Meeting Balsam in Warsaw

Riding a train to Warsaw in early October feels like watching some kind of show. Gold and  yellow are colours in fashion these days and the trees along the railways track seem to follow suit. I am happy to be whizzing through Mazowsze in that unexpected time window between jobs. Or I should say contracts. With two weeks off before my new British Museum contract starts (this time for a full year!) I didn’t think for long before booking tickets home.

My Warsaw social calendar is already quite busy. I have only told some friends I was coming – I am trying to keep it easy. I would like to have time to wander around and rediscover the city without rushing from place to place. Also I want to visit Balsam Shakal (ITP 2014) in the National Museum and see how the preparations for the Sudanese exhibition are going and also what her perception of Poland is.

But I don’t seem to be very lucky. My texts must be getting lost and I cannot contact her on her British mobile either.  So I decide to go straight to the Museum and ask there. It has been a while since I have been there, the last time probably the Night in the Museum before I moved out of Warsaw.  Quite embarrassing but I don’t remember which door is the main entrance! Both gates are open but the area seems quiet at lunchtime and I hesitate about which way to go. I follow my intuition and I get it right. I get to the main hall and make my way to the Information Desk/Gift Shop. A group of school children is there trying desperately to spend every ‘zloty’ they have been given by their parents. Some seem to know exactly what they want, others just want to get rid of their pocket money, as if leaving the museum without a souvenir was some kind of a dishonour. Good for the museum shop. I ask for a person whom I know has been looking after Balsam but again no luck.  Alexandra is out of office that day so is my ITP friend. Hmmm… I am not a person who gives up easily. Quite opposite, even little challenges excite me, give me a thrill of an adventure. I ask for Balsam’s accommodation address which I know is somewhere in the Old Town about 30 min walk. The weather is glorious: a sunny day, +26C, blue skies. I can make my way there by foot. But before I turn into Nowy Swiat I decide to have a quick stroll around Plac Trzech Krzyzy. It has always been a bit of a posh place with expensive boutiques, galleries and once favourite cafés. My cafés have been replaced with new ones and there are some new galleries. I spot an Ada Bucholc painting on a board which I like.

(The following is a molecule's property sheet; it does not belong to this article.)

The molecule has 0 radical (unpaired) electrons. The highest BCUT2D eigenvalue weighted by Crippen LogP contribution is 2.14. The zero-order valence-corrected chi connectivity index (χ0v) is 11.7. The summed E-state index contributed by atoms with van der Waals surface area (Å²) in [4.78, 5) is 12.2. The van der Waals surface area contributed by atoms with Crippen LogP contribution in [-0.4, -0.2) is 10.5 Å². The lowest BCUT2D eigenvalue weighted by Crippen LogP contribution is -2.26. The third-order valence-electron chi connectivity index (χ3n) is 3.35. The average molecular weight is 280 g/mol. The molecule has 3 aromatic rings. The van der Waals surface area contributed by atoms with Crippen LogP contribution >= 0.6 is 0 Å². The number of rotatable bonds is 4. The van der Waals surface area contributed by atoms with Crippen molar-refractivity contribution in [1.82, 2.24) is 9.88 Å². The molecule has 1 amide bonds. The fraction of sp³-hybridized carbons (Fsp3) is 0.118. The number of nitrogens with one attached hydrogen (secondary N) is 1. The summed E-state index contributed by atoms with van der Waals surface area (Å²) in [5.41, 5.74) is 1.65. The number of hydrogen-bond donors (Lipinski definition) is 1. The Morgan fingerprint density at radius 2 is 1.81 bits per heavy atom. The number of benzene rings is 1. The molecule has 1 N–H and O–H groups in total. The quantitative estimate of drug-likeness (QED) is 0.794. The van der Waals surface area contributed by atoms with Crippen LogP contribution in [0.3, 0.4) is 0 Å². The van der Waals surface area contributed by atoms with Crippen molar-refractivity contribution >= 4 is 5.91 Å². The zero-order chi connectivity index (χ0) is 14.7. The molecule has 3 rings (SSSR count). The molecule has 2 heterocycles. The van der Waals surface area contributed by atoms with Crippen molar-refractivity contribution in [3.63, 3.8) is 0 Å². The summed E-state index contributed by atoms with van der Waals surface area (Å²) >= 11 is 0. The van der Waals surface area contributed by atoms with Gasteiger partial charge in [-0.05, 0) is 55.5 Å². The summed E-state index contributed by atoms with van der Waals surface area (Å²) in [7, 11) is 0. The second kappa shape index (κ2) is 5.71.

I turn around and walk towards Nowy Swiat. So good to see Joanna Rajkowska’s Palm Tree still there – I remember when the ‘Greetings from Jerusalem Avenue’ art project caused much controversy and was regarded as totally out of place. Twelve years on, the palm tree is a part of the Warsaw scenery, and no one seems to protest against it.


I walk Krakowskie Przedmiescie, passing by the University of Warsaw, the Parliament and stop for a while to look at the Trasa W-Z with its passing trams. I am not far from the Old Town Museum where Balsam is based. When I get there and ask for my ITP friend a staff member walks me to a quiet backyard and points the way. I climb the stairs to the third floor and knock at the door. I can hear Balsam’s voice and tell her: ‘It’s me, Sylwia’. The answer I get is: ‘Are you sure’? Of course I am sure!


The door opens and Balsam gives me a huge hug. This time I have been really lucky, Balsam was just about to leave to meet a friend. She cancels her appointment and off we go to have lunch together. When deciding where to go it turns out she has never tried pierogi, the traditional Polish dumplings. And she hasn’t even heard of them! What has she been doing for the last month? Off we go to Bar Mleczny and order a portion with blueberries and cream for her and with meat stuffing for me. We also get a fruit kompot. We need to get it right after all. Balsam looks relaxed and happy. While here in Warsaw she focuses on research and also uses the opportunity to visit other nearby cities. There is another  ex- ITP participant from Sudan but I don’t get to meet her, she is off to Sweden this week.


We set off for a little walk around the New Town, pass a Maria Sklodowska- Curie (whom Balsam is a big fan of) statue and sit on a bench overlooking the Vistula River and Praga District. We chat about ITP, how wonderful it was and how great it would be to see everyone again some time in the future. We laugh remembering all the funny moments we have had. When we part we both feel there is no reason to be sad. Our paths will cross again, after London and Warsaw next time it is going to be somewhere in Sudan that we meet.


Sylwia Janik,

Ancient Egypt and Sudan Department